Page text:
Nepal’s first female chief justice has been suspended after an impeachment motion filed against her was signed by members of parliament.
The two main parties in the ruling coalition – the Maoists and the Nepali Congress (NC) – accused Sushila Karki of interference after the Supreme Court last month overturned the government’s choice for chief of police.
The government had appointed Jaya Bahadur Chand as police chief, but the court ruled that the highest-ranking officer Navaraj Silwal should take the top job.
“We have decided to impeach Chief Justice Sushila Karki … after she visibly started taking sides in cases,” Min Biswakarma, a member of the ruling coalition and an NC member of parliament, who proposed the motion, told AFP news agency on Monday.
Hours later, Bimalendra Nidhi, deputy prime minister and NC member, resigned in protest. One of the smaller coalition parties – Rastriya Prajatantra Party – has also threatened to quit the government.
KP Sharma Oli, leader of the Communist Party of Nepal and former prime minister, also criticised the government’s move.
But the Communist Party of Nepali (Maoist Centre) of Prime Minister Pushpa Kamal Dahal, also known as Prachanda, and its main coalition partner, the NC, are together on the issue.
Karki’s supporters say she has taken a strong stance against corruption during her year-long tenure as head of the Supreme Court.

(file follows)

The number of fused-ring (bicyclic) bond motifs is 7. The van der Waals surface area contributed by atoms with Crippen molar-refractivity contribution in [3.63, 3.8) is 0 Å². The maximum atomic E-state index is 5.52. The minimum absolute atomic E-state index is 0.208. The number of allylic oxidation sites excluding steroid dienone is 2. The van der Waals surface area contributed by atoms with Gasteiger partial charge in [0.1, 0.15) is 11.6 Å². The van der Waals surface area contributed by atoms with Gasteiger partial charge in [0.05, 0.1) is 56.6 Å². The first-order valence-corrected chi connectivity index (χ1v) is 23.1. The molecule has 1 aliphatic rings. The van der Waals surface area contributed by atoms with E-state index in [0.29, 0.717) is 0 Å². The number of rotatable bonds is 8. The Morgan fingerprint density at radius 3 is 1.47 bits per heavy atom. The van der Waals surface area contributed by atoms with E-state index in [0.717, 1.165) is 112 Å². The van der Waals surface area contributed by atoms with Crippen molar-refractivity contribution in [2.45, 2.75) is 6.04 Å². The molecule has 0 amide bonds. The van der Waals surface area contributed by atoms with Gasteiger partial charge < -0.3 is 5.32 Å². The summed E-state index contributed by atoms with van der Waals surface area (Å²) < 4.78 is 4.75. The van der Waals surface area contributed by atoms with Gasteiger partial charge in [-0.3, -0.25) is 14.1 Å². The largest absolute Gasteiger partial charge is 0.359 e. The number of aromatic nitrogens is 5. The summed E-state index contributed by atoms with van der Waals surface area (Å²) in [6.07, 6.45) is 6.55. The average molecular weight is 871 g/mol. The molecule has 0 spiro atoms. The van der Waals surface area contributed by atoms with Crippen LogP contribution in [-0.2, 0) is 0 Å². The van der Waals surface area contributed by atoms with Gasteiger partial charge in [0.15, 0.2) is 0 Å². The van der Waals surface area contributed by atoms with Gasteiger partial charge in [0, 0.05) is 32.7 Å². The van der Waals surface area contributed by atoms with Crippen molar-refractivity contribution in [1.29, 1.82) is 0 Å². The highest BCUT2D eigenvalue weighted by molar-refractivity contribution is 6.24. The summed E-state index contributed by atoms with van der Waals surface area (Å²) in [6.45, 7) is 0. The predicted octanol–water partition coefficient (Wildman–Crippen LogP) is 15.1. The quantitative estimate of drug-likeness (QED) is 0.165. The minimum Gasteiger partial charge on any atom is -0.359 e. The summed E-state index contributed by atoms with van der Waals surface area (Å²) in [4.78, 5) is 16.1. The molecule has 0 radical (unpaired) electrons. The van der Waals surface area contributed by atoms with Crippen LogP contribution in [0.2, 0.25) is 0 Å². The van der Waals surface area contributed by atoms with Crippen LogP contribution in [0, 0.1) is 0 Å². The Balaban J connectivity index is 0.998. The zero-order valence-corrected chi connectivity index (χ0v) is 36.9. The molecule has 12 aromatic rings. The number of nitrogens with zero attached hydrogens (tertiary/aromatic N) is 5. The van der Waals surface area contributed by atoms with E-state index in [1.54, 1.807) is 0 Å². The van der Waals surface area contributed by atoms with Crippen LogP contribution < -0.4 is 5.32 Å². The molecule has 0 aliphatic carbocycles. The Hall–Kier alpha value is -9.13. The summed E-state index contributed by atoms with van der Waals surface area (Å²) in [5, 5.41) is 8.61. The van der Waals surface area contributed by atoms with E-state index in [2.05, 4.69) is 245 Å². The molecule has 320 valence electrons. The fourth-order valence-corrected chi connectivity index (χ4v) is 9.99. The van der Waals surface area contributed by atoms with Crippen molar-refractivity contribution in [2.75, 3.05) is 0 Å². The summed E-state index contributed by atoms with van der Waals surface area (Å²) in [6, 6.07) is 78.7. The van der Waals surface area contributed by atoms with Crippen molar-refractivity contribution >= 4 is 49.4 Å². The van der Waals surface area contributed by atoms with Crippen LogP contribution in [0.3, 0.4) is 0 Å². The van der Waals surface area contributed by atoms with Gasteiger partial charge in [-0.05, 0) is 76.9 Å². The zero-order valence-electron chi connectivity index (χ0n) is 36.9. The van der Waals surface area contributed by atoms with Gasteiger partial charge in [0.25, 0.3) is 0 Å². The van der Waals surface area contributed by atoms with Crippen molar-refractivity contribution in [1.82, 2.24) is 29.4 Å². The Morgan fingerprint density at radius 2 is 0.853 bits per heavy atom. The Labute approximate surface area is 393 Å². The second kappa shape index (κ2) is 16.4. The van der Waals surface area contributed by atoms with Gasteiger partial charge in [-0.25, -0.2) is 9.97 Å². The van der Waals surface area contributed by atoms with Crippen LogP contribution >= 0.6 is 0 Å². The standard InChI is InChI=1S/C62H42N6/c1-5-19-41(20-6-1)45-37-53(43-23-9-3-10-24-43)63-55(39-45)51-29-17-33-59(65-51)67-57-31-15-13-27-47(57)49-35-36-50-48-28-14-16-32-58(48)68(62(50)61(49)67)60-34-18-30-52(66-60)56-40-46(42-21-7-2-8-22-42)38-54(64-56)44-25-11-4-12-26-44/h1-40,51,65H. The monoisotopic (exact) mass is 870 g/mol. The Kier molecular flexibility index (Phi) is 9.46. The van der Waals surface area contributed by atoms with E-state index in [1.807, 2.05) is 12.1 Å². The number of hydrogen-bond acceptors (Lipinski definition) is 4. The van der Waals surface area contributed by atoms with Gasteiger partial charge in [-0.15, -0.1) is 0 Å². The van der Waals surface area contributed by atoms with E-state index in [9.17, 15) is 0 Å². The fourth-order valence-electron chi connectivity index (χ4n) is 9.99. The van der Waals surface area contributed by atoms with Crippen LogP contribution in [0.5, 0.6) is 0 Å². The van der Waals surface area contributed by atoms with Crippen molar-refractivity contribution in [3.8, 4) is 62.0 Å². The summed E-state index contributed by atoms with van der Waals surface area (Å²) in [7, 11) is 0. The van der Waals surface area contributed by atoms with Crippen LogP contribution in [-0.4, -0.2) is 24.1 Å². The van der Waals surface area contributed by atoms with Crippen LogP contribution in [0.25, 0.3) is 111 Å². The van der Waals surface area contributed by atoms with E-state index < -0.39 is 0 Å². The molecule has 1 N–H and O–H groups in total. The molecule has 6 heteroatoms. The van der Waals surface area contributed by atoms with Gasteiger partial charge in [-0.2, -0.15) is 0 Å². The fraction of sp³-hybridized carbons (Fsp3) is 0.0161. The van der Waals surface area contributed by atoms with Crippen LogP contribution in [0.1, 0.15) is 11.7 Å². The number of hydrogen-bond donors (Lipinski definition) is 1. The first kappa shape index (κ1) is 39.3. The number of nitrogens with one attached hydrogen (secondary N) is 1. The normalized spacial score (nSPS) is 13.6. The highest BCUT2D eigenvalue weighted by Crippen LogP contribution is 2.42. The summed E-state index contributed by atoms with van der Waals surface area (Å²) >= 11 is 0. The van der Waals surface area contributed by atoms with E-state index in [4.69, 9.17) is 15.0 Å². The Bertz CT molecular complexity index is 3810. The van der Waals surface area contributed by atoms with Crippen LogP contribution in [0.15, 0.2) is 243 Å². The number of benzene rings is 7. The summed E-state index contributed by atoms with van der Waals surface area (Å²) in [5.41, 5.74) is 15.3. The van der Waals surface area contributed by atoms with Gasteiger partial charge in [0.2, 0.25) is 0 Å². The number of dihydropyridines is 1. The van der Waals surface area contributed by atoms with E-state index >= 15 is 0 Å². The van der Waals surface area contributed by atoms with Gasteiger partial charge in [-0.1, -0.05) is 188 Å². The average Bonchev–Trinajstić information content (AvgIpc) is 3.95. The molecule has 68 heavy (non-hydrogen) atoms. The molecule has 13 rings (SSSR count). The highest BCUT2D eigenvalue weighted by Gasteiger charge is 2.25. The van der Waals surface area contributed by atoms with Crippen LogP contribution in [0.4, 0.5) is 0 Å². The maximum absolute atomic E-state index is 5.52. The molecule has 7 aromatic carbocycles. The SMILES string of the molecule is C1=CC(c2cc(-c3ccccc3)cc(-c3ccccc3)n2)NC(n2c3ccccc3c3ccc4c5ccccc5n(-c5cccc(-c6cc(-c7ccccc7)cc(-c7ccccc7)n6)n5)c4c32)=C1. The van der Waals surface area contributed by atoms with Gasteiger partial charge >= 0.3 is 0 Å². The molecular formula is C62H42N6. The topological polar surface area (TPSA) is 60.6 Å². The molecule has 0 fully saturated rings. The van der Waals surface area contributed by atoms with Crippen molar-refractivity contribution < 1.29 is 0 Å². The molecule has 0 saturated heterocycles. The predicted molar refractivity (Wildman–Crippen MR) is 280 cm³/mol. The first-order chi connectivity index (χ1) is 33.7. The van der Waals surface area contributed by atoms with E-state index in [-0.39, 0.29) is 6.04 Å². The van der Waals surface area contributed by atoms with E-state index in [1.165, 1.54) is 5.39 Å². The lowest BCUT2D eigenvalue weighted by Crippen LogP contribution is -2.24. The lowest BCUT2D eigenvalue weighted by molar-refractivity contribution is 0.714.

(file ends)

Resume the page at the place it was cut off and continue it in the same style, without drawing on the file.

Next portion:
The motion to impeach her was signed by 249 legislators from the NC and the CPN (Maoist Centre). The government said she breached Article 75 of the constitution, which outlines the government’s executive powers.
A committee will now be established to investigate the allegations of bias, after which MPs will vote on whether to impeach her.
But the process is unlikely to get that far as she is due to retire in June when she turns 65.
Lok Raj Baral, a political analyst, told Al Jazeera that Karki’s suspension is the latest case of the judiciary versus the executive in Nepal.
“Karki took a tough stance against corruption, but she was a bit aggressive – that annoyed the politicians,” he said.
Nepal has a history of political interference in key civil appointments such as the head of police.
The Himalayan country has had nine governments since the end of the civil war in 2006, with each successive administration seeking to fill key positions with their loyalists.
But Baral said that the stability of the current government was not threatened as some political parties outside the coalition are ready to back the government.
Local elections are due later this month, followed by provincial and then national elections by the end of the year.